Someone (August West?) mentioned Dead Man's Tide in a comment on a long-ago post, so I thought I'd grab my copy and read it. My guess would be that Day Keene aimed this book right at Gold Medal, but it missed the cut.
The opening is one that's been used many times before. Charlie Ames wakes up in a strange place with no memory of the night before. There's no dead body around, as there often is in this kind of story, but he sees a lot of blood. The body shows up, however; Ames is accused of murder, and the frame is a perfect tight fit. Even his wife doesn't believe he's innocent at first. When she does believe him, she searches for evidence to clear him. Finding something, she's knocked out and accused of a second murder.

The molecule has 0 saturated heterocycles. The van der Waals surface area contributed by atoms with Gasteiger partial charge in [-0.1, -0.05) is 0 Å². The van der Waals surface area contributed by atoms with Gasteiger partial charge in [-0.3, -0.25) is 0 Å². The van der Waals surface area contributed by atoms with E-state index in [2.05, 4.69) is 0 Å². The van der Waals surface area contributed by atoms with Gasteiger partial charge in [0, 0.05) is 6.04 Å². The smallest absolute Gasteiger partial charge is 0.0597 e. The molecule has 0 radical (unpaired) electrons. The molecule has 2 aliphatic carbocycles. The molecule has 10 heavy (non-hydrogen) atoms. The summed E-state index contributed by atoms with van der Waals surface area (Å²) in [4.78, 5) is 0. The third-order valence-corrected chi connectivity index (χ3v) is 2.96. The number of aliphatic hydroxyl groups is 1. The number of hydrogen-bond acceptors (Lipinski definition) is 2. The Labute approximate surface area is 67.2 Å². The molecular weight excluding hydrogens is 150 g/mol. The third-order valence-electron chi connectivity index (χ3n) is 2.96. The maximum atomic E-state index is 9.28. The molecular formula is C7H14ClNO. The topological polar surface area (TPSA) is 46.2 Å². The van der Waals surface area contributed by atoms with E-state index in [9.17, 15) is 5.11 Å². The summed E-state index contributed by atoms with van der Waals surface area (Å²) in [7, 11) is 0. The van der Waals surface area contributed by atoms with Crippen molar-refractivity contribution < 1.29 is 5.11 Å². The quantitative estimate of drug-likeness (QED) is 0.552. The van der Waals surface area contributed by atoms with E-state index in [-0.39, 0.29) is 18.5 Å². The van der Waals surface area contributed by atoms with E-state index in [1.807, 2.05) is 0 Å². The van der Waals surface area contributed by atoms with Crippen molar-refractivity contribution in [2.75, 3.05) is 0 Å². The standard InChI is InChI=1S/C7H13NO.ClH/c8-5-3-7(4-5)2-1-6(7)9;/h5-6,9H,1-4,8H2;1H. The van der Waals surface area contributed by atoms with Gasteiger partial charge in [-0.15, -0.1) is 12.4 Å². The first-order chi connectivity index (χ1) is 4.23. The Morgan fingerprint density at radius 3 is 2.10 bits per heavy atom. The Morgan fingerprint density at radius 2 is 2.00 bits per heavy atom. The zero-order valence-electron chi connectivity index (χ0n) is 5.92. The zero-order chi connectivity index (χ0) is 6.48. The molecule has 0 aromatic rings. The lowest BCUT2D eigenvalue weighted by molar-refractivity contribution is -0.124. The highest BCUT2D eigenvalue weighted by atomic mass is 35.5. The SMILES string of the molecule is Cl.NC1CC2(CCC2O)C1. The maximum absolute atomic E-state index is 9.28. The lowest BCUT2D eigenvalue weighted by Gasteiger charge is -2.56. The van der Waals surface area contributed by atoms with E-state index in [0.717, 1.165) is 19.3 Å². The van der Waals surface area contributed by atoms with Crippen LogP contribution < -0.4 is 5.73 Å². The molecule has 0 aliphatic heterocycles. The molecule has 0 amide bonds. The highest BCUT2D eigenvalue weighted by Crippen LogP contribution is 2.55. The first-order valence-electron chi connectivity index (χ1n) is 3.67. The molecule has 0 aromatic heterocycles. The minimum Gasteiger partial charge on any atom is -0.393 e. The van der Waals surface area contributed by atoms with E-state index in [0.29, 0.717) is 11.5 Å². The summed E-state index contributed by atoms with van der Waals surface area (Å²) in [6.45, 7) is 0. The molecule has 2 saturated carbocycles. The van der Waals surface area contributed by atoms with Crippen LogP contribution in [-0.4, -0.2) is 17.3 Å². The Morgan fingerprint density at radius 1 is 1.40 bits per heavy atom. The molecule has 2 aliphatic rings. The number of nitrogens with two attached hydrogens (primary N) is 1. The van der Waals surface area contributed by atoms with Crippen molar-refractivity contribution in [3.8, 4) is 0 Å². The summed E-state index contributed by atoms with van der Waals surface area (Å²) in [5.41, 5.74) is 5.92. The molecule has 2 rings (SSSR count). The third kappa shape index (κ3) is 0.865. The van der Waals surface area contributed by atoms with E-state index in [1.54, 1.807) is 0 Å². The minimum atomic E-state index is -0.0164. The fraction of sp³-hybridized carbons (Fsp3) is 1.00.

Things happen fast, as you'd expect in a Keene novel, and if the gimmick is too obvious, there's a lot of Florida local color (both scenery and characters) to make up for it. The book was later republished by Avon as It's a Sin to Kill under the Keene byline. Check it out.